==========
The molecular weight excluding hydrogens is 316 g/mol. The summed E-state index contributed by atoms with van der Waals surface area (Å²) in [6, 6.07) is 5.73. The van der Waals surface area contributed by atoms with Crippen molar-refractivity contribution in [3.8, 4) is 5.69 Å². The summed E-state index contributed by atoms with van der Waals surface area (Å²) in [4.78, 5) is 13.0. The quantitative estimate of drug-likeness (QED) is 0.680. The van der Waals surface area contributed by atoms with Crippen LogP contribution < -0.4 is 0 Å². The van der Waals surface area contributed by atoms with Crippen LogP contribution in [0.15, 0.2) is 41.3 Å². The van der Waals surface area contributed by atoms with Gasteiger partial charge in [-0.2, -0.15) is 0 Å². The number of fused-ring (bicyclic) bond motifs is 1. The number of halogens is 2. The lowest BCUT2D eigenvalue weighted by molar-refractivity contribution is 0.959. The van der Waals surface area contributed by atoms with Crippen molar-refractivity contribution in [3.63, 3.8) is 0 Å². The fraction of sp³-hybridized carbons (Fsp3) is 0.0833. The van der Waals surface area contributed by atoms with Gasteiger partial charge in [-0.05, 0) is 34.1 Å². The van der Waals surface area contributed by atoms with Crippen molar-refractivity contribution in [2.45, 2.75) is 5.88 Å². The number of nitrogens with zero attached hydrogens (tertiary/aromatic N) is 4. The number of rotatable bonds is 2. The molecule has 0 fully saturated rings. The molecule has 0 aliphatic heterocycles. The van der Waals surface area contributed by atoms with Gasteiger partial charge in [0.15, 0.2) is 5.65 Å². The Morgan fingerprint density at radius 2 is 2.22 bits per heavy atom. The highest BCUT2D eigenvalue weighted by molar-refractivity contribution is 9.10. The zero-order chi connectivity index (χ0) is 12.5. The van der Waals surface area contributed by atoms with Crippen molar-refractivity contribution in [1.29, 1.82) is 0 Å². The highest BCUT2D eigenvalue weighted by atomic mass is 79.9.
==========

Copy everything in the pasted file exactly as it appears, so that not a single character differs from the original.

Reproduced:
The molecular weight excluding hydrogens is 316 g/mol. The summed E-state index contributed by atoms with van der Waals surface area (Å²) in [6, 6.07) is 5.73. The van der Waals surface area contributed by atoms with Crippen molar-refractivity contribution in [3.8, 4) is 5.69 Å². The summed E-state index contributed by atoms with van der Waals surface area (Å²) in [4.78, 5) is 13.0. The quantitative estimate of drug-likeness (QED) is 0.680. The van der Waals surface area contributed by atoms with Crippen LogP contribution < -0.4 is 0 Å². The van der Waals surface area contributed by atoms with Crippen LogP contribution in [0.15, 0.2) is 41.3 Å². The van der Waals surface area contributed by atoms with Gasteiger partial charge in [-0.2, -0.15) is 0 Å². The number of fused-ring (bicyclic) bond motifs is 1. The number of halogens is 2. The lowest BCUT2D eigenvalue weighted by molar-refractivity contribution is 0.959. The van der Waals surface area contributed by atoms with Crippen molar-refractivity contribution in [3.63, 3.8) is 0 Å². The fraction of sp³-hybridized carbons (Fsp3) is 0.0833. The van der Waals surface area contributed by atoms with Gasteiger partial charge in [-0.05, 0) is 34.1 Å². The van der Waals surface area contributed by atoms with Crippen molar-refractivity contribution in [2.45, 2.75) is 5.88 Å². The number of nitrogens with zero attached hydrogens (tertiary/aromatic N) is 4. The number of rotatable bonds is 2. The molecule has 0 fully saturated rings. The molecule has 0 aliphatic heterocycles. The van der Waals surface area contributed by atoms with Gasteiger partial charge in [0.15, 0.2) is 5.65 Å². The Morgan fingerprint density at radius 2 is 2.22 bits per heavy atom. The highest BCUT2D eigenvalue weighted by molar-refractivity contribution is 9.10. The zero-order chi connectivity index (χ0) is 12.5. The van der Waals surface area contributed by atoms with Crippen molar-refractivity contribution in [1.29, 1.82) is 0 Å². The highest BCUT2D eigenvalue weighted by atomic mass is 79.9.